Join an archaeological dig in the Lost City of Trellech, Wales
Once the largest urban centre in Medieval Wales, Trellech was equal in size to one quarter of 21st century London. The Trellech project welcomes people of all ages, backgrounds and skill levels to experience first hand archaeological excavation, helping to discover the secrets and workings of the medieval village. During the sites 5th annual excavation, a manor house complete with gardens and a well were uncovered. The quality of artefacts found among these structures suggest the buildings were once of great importance. The next step is to uncover the purpose and ownership of these items.
Open July 16th to August 14th, 10am – 4pm daily. No cost to take part but donations welcome. Refreshments and toilet facilities are available on site, with all specialist equipment provided. Team training offered at a fee. Contact: Stuart Wilson 01600 715938.
Try bronze casting at Flag Fen, Peterborough
This Bronze Age site is home to a ritual causeway, a ceremonial platform previously used as a place of worship by the Celtic fen community. Buried deep in the earth are thousands of timber planks along with swords and other precious personal items. Flag Fen’s family fun day will feature a range of exciting archaeological activities including log splitting, bronze casting, guided tours, Celtic re-enactors and creative cave art workshops for children. Further excavation of the site has led to the discovery of round houses, livestock farm heads, Neolithic enclosures, paired ditches and animal skeletons. The waterlogged nature of the fens mean they have been preserved in an excellent condition.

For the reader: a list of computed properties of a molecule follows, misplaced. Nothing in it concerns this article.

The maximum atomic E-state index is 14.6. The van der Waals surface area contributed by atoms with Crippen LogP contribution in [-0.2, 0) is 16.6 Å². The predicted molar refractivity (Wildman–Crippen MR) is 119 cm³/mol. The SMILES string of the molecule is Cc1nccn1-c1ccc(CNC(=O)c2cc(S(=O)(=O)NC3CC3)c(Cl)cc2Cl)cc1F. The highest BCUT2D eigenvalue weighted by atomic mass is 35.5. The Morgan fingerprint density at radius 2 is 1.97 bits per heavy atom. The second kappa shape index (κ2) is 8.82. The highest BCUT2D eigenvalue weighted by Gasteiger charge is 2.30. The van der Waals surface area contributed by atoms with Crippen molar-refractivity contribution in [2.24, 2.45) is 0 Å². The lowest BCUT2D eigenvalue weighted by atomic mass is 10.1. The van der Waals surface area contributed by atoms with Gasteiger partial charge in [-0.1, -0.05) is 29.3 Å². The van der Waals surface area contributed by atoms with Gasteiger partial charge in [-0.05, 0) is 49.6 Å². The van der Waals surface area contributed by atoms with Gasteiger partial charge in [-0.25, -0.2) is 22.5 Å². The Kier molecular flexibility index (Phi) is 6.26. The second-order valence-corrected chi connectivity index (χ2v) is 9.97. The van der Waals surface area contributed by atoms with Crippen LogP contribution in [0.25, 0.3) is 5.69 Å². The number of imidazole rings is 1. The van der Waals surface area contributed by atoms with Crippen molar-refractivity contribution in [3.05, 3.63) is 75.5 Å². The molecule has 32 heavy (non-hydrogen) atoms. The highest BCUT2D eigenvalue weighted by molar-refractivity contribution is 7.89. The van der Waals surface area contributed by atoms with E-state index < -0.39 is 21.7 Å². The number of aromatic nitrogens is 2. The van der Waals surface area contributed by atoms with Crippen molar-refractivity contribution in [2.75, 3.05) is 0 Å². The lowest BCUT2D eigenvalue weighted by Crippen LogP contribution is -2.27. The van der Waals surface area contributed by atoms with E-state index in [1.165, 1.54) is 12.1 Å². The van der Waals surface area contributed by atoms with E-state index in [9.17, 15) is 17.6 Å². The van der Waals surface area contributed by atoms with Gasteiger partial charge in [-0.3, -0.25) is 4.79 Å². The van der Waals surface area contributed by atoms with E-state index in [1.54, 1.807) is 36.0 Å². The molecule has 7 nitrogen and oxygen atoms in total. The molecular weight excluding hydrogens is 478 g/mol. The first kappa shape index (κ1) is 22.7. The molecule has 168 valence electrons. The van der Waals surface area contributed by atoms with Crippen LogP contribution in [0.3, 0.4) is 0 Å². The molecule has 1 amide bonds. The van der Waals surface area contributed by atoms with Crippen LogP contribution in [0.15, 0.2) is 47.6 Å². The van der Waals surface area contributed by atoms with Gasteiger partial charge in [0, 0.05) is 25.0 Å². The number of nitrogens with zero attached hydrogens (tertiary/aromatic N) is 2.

The event is free and runs on March 20th from 10am – 5pm. Free car parking is available on site with light refreshments provided. Contact: 01733 313414.
Search for swords and coins at Bamburgh Castle, Northumbria
Investigate the stunning Bamburgh Castle located between Hadrian’s Wall and the Antonine. Learn secrets from the castles amazing history and its environs from pre-history to the present day. Community volunteering at Bamburgh gives archaeology enthusiasts hands on experience and direct involvement with excavation. Artefacts discovered include pattern-wielded swords, the Bamburgh beast and styca coins relating to both the early and late Roman layers. The first defence of the castle has been unearthed in the form of trenches, as have areas of the Saxon industry such as metalworking, textile production and early mortar mixer equipment.